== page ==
7. Aggression Exposure and Mental Health among Nurses.

    ERIC Educational Resources Information Center

    Lam, Lawrence T.

    2002-01-01

    Investigates the extent of aggression exposure and the effects of exposure on the psychological health of nursing staff in hospitals. Results suggested that nearly 40% of staff experienced psychological distress, while nearly 10% experienced moderate to severe depression. Results of the logistic analyses indicated that frequent exposure to…

  8. Internet-Based Intervention to Promote Mental Fitness in Mildly Depressed Adults: Design of a Randomized Controlled Trial

    PubMed Central

    Haverman, Merel; Kramer, Jeannet; Boon, Brigitte; Smit, Filip; Riper, Heleen; Bohlmeijer, Ernst

    2012-01-01

    Background Investing in mental well-being is considered a supplement to current mental health service delivery in which the treatment and prevention of mental disorders are core components. It may be possible for people to enhance their well-being by boosting their “mental fitness.” Objective Psyfit, an online, multi-component, fully automated self-help intervention, was developed with the aim of improving well-being and reducing depressive symptoms. The efficacy and cost-effectiveness of this intervention will be examined in a randomized controlled trial. Methods In this two-armed randomized controlled trial, a total of 290 participants will be assigned to use Psyfit (experimental condition) or to a 6-month waiting list (control condition). Adults with mild to moderate depressive symptoms interested in improving their mental fitness will be recruited from the general population through advertisements on the Internet and in newspapers. Online measurements by self-assessment will be made prior to randomization (pre-test), 2 months after baseline (post-test), and 6 months after baseline (follow-up). Results The primary outcome is well-being. Secondary outcomes are depressive symptoms, general health, vitality, and economic costs. Analysis will be conducted in accordance with the intention-to-treat principle. Conclusions This study will examine the efficacy and cost-effectiveness of an online intervention that aims to promote well-being in people with elevated levels of depressive symptoms. If shown to be effective, the intervention could prove to be an affordable and widely accessible intervention to improve well-being in the general population. Trial Registration The study is registered with the Netherlands Trial Register, part of the Dutch Cochrane Centre (NTR2126). PMID:23612499

  9. Economic Aspects of Mental Health

    Microsoft Academic Search

    Carve-Outs Ingo Vogelsang

    Background: Recent empirical research has found behavioral health carve-outs in the US to reduce costs immediately and considerably, compared to indemnity insurance and HMOs. Carve- outs have quickly captured a large part of the organized market in US behavioral health. At the same time, market concentration has increased significantly. Methods: The current paper uses concepts and results from the industrial

  10. Guide to VA Mental Health Services

    E-print Network

    Hardy, Christopher R.

    Guide to VA Mental Health Services for Veterans and Families Keitha R Beamer, MSN: PMHCNS, BC; CARN Justice System · Older Veterans · Homeless veterans: ­ National Call Center for Homeless Veterans 1 to know the VA Department of Veterans Affairs VA Healthcare 152 Medical Centers 817 Community Based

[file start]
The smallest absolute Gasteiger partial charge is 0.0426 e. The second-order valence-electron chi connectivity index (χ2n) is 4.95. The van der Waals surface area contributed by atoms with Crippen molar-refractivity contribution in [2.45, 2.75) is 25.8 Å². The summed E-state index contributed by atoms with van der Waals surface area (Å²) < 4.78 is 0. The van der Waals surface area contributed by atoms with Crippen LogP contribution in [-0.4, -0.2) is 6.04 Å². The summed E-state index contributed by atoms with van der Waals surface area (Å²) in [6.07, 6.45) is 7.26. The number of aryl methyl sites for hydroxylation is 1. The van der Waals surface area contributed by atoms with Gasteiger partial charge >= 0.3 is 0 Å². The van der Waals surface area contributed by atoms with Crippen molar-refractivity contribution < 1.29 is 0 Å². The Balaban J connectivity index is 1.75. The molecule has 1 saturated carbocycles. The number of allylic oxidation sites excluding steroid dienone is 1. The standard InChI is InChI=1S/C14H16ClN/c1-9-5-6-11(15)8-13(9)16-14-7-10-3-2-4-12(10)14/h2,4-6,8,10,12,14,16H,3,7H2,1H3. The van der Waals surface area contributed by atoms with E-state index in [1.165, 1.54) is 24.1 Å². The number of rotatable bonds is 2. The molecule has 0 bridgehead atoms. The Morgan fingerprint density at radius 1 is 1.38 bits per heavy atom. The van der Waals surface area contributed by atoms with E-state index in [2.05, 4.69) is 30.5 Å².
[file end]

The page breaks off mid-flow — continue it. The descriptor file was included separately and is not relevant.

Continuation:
11. African Americans’ Perception of Mental Health Professions

    Microsoft Academic Search

    Kevin A. Fall; Justin E. Levitov; Latoya Anderson; Harold Clay

    2005-01-01

    This study explored African-Americans perceptions of various mental health professions through the ranking of confidence levels across five case vignettes of varying psychiatric severity. Results indicated that African-Americans viewed psychologists and doctoral level licensed professional counselors with similar levels of confidence and ranked doctoral level licensed professional counselors above masters level counselors in every case example. Congruent with previous studies,

  12. Psychiatric-Mental Health Nursing: Course Outline.

    ERIC Educational Resources Information Center

    Cardinal, Judith L.

    A guide to Nursing 5, a course on psychiatric-mental health nursing offered at East Los Angeles College is presented. The guide first details classroom and clinical course requirements and then identifies long-range and end-of-course objectives. A list of required texts and manuals is followed by an outline of the objectives for each of four…

  13. Directions in Mental Health Counseling, 1991.

    ERIC Educational Resources Information Center

    Directions in Mental Health Counseling, 1991

    1991-01-01

    A collection of 12 lessons, this volume covers a wide range of concerns in mental health counseling. Each piece begins with an editorial comment, followed by an introduction which outlines the scope of the problem under consideration. The main body of each lesson presents an analysis of the subject under consideration. A list of further sources…

  14. Daycare Attendance, Stress, and Mental Health

    Microsoft Academic Search

    Marie-Claude Geoffroy; Sylvana M Cōté; Sophie Parent; Jean Richard Séguin

    2006-01-01